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Computerized Video Time-Lapse (CVTL) Analysis of the Fate of Giant Cells Produced by X-Irradiating EJ30 Human Bladder Carcinoma Cells

Geraldine Prieur-Carrillo, Kenneth Chu, Johan Lindqvist and William C. Dewey
Radiation Research
Vol. 159, No. 6 (Jun., 2003), pp. 705-712
Stable URL: http://www.jstor.org/stable/3581281
Page Count: 8
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Since scans are not currently available to screen readers, please contact JSTOR User Support for access. We'll provide a PDF copy for your screen reader.
Computerized Video Time-Lapse (CVTL) Analysis of the Fate of Giant Cells Produced by X-Irradiating EJ30 Human Bladder Carcinoma Cells
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Abstract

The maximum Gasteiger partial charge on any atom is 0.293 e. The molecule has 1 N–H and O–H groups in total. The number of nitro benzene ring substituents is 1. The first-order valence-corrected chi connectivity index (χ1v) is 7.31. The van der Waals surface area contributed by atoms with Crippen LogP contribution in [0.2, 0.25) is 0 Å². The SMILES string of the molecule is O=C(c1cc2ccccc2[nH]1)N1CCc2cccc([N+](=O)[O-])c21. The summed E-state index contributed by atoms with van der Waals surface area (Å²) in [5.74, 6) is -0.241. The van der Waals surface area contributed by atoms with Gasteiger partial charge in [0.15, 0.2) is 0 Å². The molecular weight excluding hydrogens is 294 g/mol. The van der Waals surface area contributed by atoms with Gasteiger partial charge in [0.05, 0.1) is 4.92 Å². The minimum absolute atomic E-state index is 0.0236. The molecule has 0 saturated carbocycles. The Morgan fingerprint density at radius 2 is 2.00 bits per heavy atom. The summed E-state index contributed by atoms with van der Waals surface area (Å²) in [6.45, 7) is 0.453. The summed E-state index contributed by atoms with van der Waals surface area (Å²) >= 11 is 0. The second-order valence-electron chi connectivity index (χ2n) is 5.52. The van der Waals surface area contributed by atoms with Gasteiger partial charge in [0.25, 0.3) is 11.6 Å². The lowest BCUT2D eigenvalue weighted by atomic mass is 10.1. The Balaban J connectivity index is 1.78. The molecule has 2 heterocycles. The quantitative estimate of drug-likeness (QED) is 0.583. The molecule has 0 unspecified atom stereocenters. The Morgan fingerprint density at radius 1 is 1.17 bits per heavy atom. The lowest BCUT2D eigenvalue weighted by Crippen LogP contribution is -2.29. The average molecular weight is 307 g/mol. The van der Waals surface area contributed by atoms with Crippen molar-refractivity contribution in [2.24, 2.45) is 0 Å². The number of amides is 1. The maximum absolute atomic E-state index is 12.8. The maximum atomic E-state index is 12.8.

This study was designed to examine the viability and proliferation of uninucleated and multinucleated giant cells formed after 6 Gy X irradiation. The pedigrees of 102 individual EJ30 giant cells present 5 days after irradiation were analyzed from time-lapse movies captured over 6.3 days from 100 fields (100×). Pedigree analysis enabled us to study the proliferation of giant cells. The average starting size (area) of the giant cells $(14500\pm 9100\ \mu {\rm m}^{2})$ was ∼25 times larger than the normal-sized cells observed after irradiation $(560\pm 200\ \mu {\rm m}^{2})$. From a total of 76 pedigrees of uninucleated giant cells, 42 had giant cells that either died or were arrested, while 34 divided at least once and produced progeny that divided again (five three times and three four times) before the progeny died or were arrested. Twenty-four pedigrees contained progeny that were lost from observation after dividing at least once. While most progeny continued to have giant cell morphology, two uninucleated giant cells ultimately produced progeny that contained two normal-sized cells. From a total of 26 multinucleated giant cells, only three divided. Two divided only once, but one produced progeny that divided two times. In all, 37 out of 102 giant cells divided at least once; eight of these divided four or five times with two of these pedigrees ultimately producing two normal-sized daughter cells. These results suggest that a small fraction of giant cells might be potentially clonogenic.

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